By Tom Collins
BROWNSVILLE — An Ontario dairy goat farm has created an app to make it easier to keep track of its 2,000-head milking herd.
Jan and Jony Roos, of Roos Dairy Farm at Brownsville in Oxford County, have six employees but that increases to 13 during kidding season in the winter months, when there can be thousands of young goats on the farm. That’s also when things can get confusing. It can be hard to keep track of the many kids with special needs, especially after a shift change. The couple designed the app for their smart phones so employees can update the status on each kid. If, for example, one kid is sick or doesn’t need to be bottle fed anymore, the employee makes a note on the app and the next shift would have the up-to-date information.
“You’re more free on your own and you can do your own thing instead of babysitting them,” Jan said. “It saved quite a bit of time.”
Jan’s family emigrated from the Netherlands to Canada in 2000 to start a dairy farm. Jony, who also grew up on the Netherlands, emigrated in 2005, but Jan and Jony didn’t know each other until they met here.
Jan’s brother was taking over the family’s dairy operation and Jan didn’t like milking cows. So, he was looking for other farming opportunities. He met Jony first and then, along with Jan’s parents and brother, the two bought a herd of 200 dairy goats in 2008. Dairy goats were a good option as the animals are smaller and the Roos avoided the exorbitant cost to entry into supply management. He also figured he could grow the farm as fast as he wanted.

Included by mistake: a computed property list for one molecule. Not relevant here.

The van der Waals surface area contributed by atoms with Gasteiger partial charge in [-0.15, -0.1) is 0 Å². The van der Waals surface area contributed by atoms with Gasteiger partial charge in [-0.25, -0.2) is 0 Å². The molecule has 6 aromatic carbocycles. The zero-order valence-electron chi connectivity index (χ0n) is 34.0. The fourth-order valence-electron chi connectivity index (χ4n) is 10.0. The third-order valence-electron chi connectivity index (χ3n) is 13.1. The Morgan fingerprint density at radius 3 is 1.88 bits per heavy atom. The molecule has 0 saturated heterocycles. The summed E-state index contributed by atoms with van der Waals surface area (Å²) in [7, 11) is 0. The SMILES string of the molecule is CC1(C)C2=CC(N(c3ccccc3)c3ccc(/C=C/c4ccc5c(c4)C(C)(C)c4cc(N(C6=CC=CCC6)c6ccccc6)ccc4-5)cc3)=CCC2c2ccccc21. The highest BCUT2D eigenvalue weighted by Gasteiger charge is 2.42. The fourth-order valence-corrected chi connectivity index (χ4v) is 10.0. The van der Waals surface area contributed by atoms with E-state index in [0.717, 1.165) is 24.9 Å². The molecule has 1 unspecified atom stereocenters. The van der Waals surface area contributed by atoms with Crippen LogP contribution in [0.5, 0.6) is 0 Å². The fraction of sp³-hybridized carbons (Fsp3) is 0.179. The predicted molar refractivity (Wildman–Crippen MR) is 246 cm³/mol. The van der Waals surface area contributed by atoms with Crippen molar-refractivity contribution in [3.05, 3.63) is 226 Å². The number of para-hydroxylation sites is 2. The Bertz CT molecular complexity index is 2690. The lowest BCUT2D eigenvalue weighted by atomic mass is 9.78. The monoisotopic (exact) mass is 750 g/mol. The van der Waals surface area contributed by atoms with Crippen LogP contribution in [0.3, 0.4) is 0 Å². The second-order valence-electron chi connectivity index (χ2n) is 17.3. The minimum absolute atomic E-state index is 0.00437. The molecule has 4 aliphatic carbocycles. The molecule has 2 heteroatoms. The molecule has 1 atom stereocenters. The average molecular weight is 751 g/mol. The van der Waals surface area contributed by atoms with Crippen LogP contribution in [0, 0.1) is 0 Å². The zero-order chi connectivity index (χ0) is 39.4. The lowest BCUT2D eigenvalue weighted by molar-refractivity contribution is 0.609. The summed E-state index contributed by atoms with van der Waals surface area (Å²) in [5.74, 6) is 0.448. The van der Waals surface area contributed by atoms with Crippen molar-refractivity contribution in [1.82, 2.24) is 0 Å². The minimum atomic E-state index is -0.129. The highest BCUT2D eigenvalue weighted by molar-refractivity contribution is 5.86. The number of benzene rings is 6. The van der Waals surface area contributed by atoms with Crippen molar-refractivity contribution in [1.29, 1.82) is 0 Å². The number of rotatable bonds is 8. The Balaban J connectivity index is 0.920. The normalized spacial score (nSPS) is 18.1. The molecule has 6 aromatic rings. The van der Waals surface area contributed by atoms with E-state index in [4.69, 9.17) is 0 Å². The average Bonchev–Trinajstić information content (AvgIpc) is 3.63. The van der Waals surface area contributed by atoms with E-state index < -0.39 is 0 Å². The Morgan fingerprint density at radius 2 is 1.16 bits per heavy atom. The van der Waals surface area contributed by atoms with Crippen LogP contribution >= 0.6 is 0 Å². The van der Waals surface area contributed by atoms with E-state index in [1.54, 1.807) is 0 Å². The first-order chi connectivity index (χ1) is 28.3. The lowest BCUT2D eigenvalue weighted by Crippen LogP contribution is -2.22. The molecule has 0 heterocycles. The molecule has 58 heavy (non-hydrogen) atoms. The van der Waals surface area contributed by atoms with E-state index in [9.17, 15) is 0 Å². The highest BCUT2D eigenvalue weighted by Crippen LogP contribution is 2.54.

The Roos — who were named Ontario’s Outstanding Young Farmers at Canada’s Outdoor Farm Show in September — built a new barn to accommodate 500 milking goats but quickly outgrew the barn as they kept expanding the herd. By 2015, Jan and Jony were running the farm on their own.
Two years ago, it took about 24 hours to milk all the goats twice a day with a parallel parlour system but there were headaches with employees cancelling shifts.
To combat this, in 2017, they installed a new 100-stall rotary parlour when they were milking 2,500 does. That cut down milking time to about three hours twice a day and gives Jon more time for custom work, something he has done since he was 13.
While Jan enjoys milking goats, he does have unusual advice for others looking to enter the industry. “Don’t,” he said. “It’s a lot of work for not too much pay. Let’s put it that way. We like it. And it’s all set up now so that it runs smoothly but it took a few hiccups to get there.”
Outstanding Young Farmers: Dutch boy meets Dutch girl, then they buy dairy goats
By Tom Collins